Stories of people who discover priceless art in dumpsters, garage sales and other cheap venues have long solidified in the popular imagination. In 1992, it was a retired Southern California truck driver named Teri Horton who visited a thrift store and found what she insisted was a Jackson Pollock canvas. Horton wanted tens of millions of dollars for the painting. In 2003, it was a Manhattan stroller named Elizabeth Gibson who, on the sidewalk, came across a painting by the Mexican abstract artist Rufino Tamayo. The work sold at Sotheby's for more than $1 million. Now comes David Driver's new documentary, Way of Life, which narrates the story of Michael Daube, a working artist who found a David Hockney drawing in an abandoned New Jersey building and insisted he wouldn't personally profit from the discovery. What Daube did do: Start a hospital in a poor region of India, then begin a series of other health initiatives in undeveloped regions outside the United States.
As filmed by Driver, Daube's unexpected journey is surprising, inspiring, mystical and mystifying. Why did Daube give up a promising career as a painter to devote himself to helping strangers? Why did "fate" seem to intervene in Daube's life -- not just in the Hockney find but in the series of other crucial connections, including his meeting with musician David Byrne? Driver's film screens Sunday as part of the San Francisco International South Asian Film Festival.
Way of Life took seven years to make, which lets viewers see the long-term benefits of Daube's generosity. Because Driver delves into Daube's childhood, we also see the full transformations that Daube has made in his own life -- but Way of Life isn't a traditional narrative. Driver reconstructs flashbacks and creates scenes that are like dreamscapes of Daube's past and present. Daube's story is so unconventional that it requires some unconventional filmmaking.
"I was intrigued by the color of Daube's story -- the cross-section between art and spirituality and a picture of life, an idea about life rather than the straight journalistic facts about a story," says Driver, who's based in the Marin County city of Fairfax. "I set off to make something that was a little bit more poetic."
Driver first head about Daube in 2003, from another filmmaker he was working with at a San Francisco workshop for students. The filmmaker, Ronald Chase, happen to know Daube, arranged for them to connect – and not long after, Driver was on a plane to Calcutta, India, where he and Daube formalized a plan to make the documentary. The movie took Driver everywhere Daube went, including a remote part of Nepal where Daube's organization, Citta, opened a hospital in 2004. The hospital has since treated 30,000 patients, most of them women and children. Citta's other projects include, in India, a hospital, women's center and girl's school; in Nepal, a clinic, orphanage and women's center; and, in Mexico, a clinic and a school. Daube's story features Mother Teresa, who first advised Daube to start a project in the eastern Indian state called Orissa. And it includes Byrne, who (through a mutual connection) hired Daube to do repair work and other tasks. Daube poured that money back into Citta, then had the good fortune of Byrne performing music to raise money for Citta. Seamlessly, Way of Life details all the almost-hard-to-believe coincidences and timely events that have happened to Daube, and interviews Byrne and others who testify about Daube's spirit and determination.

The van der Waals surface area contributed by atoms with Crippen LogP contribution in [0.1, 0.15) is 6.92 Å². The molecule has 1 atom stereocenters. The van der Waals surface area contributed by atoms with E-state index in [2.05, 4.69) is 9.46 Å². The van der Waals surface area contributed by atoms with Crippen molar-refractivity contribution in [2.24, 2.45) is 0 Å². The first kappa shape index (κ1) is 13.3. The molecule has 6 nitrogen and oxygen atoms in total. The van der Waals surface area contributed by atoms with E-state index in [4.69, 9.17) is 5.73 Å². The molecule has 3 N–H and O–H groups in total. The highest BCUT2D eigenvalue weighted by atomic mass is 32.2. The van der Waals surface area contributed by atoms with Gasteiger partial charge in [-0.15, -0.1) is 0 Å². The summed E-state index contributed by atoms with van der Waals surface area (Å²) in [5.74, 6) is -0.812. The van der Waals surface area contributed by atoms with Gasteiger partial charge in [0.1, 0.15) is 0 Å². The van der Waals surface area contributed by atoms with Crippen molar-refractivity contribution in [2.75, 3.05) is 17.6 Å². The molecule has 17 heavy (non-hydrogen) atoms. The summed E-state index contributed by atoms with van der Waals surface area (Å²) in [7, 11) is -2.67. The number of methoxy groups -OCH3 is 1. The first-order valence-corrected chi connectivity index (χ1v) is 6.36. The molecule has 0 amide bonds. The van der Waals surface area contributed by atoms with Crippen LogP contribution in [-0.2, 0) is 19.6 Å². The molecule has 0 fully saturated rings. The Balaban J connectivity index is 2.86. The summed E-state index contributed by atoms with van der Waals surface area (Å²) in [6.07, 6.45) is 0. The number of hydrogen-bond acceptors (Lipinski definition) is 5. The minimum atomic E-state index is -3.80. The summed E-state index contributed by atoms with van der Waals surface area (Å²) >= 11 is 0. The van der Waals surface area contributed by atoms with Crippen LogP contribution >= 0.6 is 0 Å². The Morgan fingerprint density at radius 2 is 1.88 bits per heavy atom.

As Way of Life makes clear, Daube, who's 46, still has the talent to pursue a viable art career. He was talented from an early age, doing portraiture and, in recent years, abstract work. But the non-profit work that Daube does has taken over his life. It ishis art. And that's one of the many surprising things about Way of Life: It shows the art and creativity that's involved in building hospitals, overcoming legal obstacles, and doing good in the world. Daube is a do-gooder extraordinaire who identifies with Buddhism, a Zen approach to life, and a myriad of other philosophies that he amalgamates successfully into his own life.
Subject and filmmaker turned out to be a good match. Driver, 48, has done lots of volunteer work in his life, and has experimented with his own career – in the mid-1990s, he was ensconced in Hollywood, where he did production-assistant work on Ellen DeGeneres' Ellen, TV show, and on such movies as Friday the 13th (the ninth part called Jason Goes to Hell). As he got older, Driver realized that he wanted to be involved with movies that were more personal to him, and more substantial. Sunday's screening is really a preview since Driver is still working on some technical and musical aspects of the Way of Life – and still trying to raise more money for the film. Daube and Citta participated in a fund-raiser for Way of Life in June, at the Tribeca Film Center in Manhattan.
"I'm happy to have had a project that I could get into for so long," says Driver. "He's a good guy and his story deserved to be told."
Way of Life screens Sunday, November 13, 12:20pm at the Roxie Theater as part of the San Francisco International South Asian Film Festival. For tickets and more information visit thirdi.org.